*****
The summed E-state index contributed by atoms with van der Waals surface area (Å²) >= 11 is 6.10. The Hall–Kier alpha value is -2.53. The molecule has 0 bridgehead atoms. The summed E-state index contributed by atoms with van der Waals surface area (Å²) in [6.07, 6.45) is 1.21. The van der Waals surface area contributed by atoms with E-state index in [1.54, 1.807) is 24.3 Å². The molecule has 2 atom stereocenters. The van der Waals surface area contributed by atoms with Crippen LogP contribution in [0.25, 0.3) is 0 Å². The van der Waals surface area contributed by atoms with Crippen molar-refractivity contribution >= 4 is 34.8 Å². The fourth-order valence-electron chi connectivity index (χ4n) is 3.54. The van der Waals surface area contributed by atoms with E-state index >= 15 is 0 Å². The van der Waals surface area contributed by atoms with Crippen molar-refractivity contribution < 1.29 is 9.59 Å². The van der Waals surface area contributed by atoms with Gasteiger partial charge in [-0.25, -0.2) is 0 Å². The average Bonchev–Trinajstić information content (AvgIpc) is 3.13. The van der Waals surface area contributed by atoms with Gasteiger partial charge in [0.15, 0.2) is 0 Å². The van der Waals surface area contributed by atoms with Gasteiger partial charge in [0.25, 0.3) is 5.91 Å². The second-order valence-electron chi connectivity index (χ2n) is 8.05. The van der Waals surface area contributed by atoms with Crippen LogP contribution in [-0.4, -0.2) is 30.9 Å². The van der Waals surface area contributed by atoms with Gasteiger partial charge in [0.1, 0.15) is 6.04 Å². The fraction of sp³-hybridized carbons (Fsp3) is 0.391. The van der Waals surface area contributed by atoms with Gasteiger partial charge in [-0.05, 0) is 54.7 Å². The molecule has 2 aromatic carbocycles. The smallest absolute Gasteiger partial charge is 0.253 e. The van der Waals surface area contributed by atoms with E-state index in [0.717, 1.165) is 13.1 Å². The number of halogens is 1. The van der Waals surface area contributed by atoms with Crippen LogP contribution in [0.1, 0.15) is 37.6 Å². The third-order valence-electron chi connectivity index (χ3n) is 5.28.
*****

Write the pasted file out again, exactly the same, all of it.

The summed E-state index contributed by atoms with van der Waals surface area (Å²) >= 11 is 6.10. The Hall–Kier alpha value is -2.53. The molecule has 0 bridgehead atoms. The summed E-state index contributed by atoms with van der Waals surface area (Å²) in [6.07, 6.45) is 1.21. The van der Waals surface area contributed by atoms with E-state index in [1.54, 1.807) is 24.3 Å². The molecule has 2 atom stereocenters. The van der Waals surface area contributed by atoms with Crippen LogP contribution in [0.25, 0.3) is 0 Å². The van der Waals surface area contributed by atoms with Crippen molar-refractivity contribution >= 4 is 34.8 Å². The fourth-order valence-electron chi connectivity index (χ4n) is 3.54. The van der Waals surface area contributed by atoms with E-state index >= 15 is 0 Å². The van der Waals surface area contributed by atoms with Crippen molar-refractivity contribution < 1.29 is 9.59 Å². The van der Waals surface area contributed by atoms with Gasteiger partial charge in [-0.25, -0.2) is 0 Å². The average Bonchev–Trinajstić information content (AvgIpc) is 3.13. The van der Waals surface area contributed by atoms with Gasteiger partial charge in [0.15, 0.2) is 0 Å². The van der Waals surface area contributed by atoms with Gasteiger partial charge in [0.25, 0.3) is 5.91 Å². The second-order valence-electron chi connectivity index (χ2n) is 8.05. The van der Waals surface area contributed by atoms with Crippen LogP contribution in [-0.4, -0.2) is 30.9 Å². The van der Waals surface area contributed by atoms with Gasteiger partial charge in [0.1, 0.15) is 6.04 Å². The fraction of sp³-hybridized carbons (Fsp3) is 0.391. The van der Waals surface area contributed by atoms with Gasteiger partial charge in [-0.05, 0) is 54.7 Å². The molecule has 2 aromatic carbocycles. The smallest absolute Gasteiger partial charge is 0.253 e. The van der Waals surface area contributed by atoms with E-state index in [0.717, 1.165) is 13.1 Å². The number of halogens is 1. The van der Waals surface area contributed by atoms with Crippen LogP contribution in [0.1, 0.15) is 37.6 Å². The third-order valence-electron chi connectivity index (χ3n) is 5.28.